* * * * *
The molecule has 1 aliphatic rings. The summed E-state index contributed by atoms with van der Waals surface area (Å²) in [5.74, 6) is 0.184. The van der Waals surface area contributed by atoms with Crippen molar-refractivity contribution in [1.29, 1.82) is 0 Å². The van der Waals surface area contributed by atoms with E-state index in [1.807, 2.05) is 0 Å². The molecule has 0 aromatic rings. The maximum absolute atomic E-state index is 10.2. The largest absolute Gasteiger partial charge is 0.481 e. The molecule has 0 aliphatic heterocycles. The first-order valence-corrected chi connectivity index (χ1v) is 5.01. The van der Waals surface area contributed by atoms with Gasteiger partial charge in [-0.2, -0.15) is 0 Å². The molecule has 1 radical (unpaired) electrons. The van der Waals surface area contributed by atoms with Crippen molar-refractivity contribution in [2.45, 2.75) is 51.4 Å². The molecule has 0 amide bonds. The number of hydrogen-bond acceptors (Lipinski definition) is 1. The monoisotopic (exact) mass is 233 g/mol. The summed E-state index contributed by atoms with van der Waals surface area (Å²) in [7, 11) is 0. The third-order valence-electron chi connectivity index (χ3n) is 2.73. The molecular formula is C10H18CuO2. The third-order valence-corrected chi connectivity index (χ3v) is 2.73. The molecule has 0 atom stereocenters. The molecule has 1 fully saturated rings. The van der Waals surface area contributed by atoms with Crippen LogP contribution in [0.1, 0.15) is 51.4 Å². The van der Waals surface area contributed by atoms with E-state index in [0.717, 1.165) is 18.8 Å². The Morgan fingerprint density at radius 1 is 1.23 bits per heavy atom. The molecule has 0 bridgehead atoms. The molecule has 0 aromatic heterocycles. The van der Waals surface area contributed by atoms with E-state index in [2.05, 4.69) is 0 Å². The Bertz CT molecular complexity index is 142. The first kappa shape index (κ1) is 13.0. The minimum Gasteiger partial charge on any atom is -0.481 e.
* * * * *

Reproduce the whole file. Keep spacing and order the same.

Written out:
The molecule has 1 aliphatic rings. The summed E-state index contributed by atoms with van der Waals surface area (Å²) in [5.74, 6) is 0.184. The van der Waals surface area contributed by atoms with Crippen molar-refractivity contribution in [1.29, 1.82) is 0 Å². The van der Waals surface area contributed by atoms with E-state index in [1.807, 2.05) is 0 Å². The molecule has 0 aromatic rings. The maximum absolute atomic E-state index is 10.2. The largest absolute Gasteiger partial charge is 0.481 e. The molecule has 0 aliphatic heterocycles. The first-order valence-corrected chi connectivity index (χ1v) is 5.01. The van der Waals surface area contributed by atoms with Gasteiger partial charge in [-0.2, -0.15) is 0 Å². The molecule has 1 radical (unpaired) electrons. The van der Waals surface area contributed by atoms with Crippen molar-refractivity contribution in [2.45, 2.75) is 51.4 Å². The molecule has 0 amide bonds. The number of hydrogen-bond acceptors (Lipinski definition) is 1. The monoisotopic (exact) mass is 233 g/mol. The summed E-state index contributed by atoms with van der Waals surface area (Å²) in [7, 11) is 0. The third-order valence-electron chi connectivity index (χ3n) is 2.73. The molecular formula is C10H18CuO2. The third-order valence-corrected chi connectivity index (χ3v) is 2.73. The molecule has 0 atom stereocenters. The molecule has 1 fully saturated rings. The van der Waals surface area contributed by atoms with Crippen LogP contribution in [0.1, 0.15) is 51.4 Å². The van der Waals surface area contributed by atoms with E-state index in [0.717, 1.165) is 18.8 Å². The Morgan fingerprint density at radius 1 is 1.23 bits per heavy atom. The molecule has 0 bridgehead atoms. The molecule has 0 aromatic heterocycles. The van der Waals surface area contributed by atoms with E-state index in [2.05, 4.69) is 0 Å². The Bertz CT molecular complexity index is 142. The first kappa shape index (κ1) is 13.0. The minimum Gasteiger partial charge on any atom is -0.481 e.